The role of German unions in the civic integration of immigrant workers (1960s - 2008)

mobilizing against inequality posters 03
January 05, 2015
Chiara Benassi

Ph.D. Candidate, Employment Relations and Organisational Behaviour
London School of Economics and Political Science

Written in 2009 as a research contribution for the book Mobilizing against Inequality: Unions, Immigrant Workers, and the Crisis of Capitalism, Lee Adler, Maite Tapia and Lowell Turner (eds.), Ithaca: ILR Press, 2014.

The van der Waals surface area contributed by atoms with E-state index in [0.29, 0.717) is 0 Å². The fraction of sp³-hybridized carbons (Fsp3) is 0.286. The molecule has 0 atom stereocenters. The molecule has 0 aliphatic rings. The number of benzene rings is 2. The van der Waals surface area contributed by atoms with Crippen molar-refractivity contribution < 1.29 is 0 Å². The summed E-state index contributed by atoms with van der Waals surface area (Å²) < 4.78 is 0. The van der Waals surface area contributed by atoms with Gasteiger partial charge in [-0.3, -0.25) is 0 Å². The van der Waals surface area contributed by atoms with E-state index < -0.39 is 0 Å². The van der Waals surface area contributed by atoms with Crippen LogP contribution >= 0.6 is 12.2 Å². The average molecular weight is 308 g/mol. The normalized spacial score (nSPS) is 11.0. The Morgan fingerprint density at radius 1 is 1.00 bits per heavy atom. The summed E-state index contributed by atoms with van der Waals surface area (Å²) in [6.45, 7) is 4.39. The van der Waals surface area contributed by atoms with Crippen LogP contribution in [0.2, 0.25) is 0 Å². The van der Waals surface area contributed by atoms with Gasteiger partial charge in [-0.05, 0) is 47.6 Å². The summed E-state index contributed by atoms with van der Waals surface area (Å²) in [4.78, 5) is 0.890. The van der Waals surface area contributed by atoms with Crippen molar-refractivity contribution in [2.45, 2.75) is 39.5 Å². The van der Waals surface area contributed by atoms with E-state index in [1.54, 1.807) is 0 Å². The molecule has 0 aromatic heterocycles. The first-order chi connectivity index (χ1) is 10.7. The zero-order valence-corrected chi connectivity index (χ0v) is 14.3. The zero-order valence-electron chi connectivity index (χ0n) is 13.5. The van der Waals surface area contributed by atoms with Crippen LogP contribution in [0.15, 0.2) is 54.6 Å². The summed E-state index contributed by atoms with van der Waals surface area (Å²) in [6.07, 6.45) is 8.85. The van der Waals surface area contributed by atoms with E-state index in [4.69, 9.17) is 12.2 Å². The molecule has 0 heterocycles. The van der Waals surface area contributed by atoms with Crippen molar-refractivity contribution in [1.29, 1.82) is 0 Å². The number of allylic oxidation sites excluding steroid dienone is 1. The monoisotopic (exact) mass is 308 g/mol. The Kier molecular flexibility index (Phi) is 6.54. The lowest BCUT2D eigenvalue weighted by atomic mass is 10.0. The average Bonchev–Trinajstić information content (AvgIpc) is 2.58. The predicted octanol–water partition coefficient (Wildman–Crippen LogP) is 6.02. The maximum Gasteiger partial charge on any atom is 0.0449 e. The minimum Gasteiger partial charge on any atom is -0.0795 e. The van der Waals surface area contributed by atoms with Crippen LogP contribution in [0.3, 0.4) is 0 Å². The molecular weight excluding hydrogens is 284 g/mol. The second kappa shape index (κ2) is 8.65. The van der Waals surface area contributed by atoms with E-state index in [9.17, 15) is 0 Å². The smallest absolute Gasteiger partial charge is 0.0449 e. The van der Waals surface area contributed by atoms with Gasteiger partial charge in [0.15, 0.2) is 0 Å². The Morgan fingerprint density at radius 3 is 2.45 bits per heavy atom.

The present literature review starts with some background information on labour migration to Germany. It illustrates the changes in the migration flows from the Fifties until the present days. While the migration flows were mainly constituted by guest workers and their families in the first three decades , labour migration became more diversified in the Nineties. Changes in the migration patterns are reflected also in the terms referring to migrant workers in the academic literature and in unions’ position papers. From the Fifties to the Eighties the most common term used for migrant workers in Germany is “guest workers” (Gastarbeiter), since most of the migrant workforce was recruited through the Gastarbeiter programme. Since the Nineties labour migrants have been defined as “foreign workers” (ausländische Arbeitnehmer) or “migrant workers” (Arbeitsmigranten, Wanderarbeiter). Second or third generation migrant workers are referred to as “migrant workers” as well as “workers with migration background” (Beschäftigte mit Migrationshintergrund).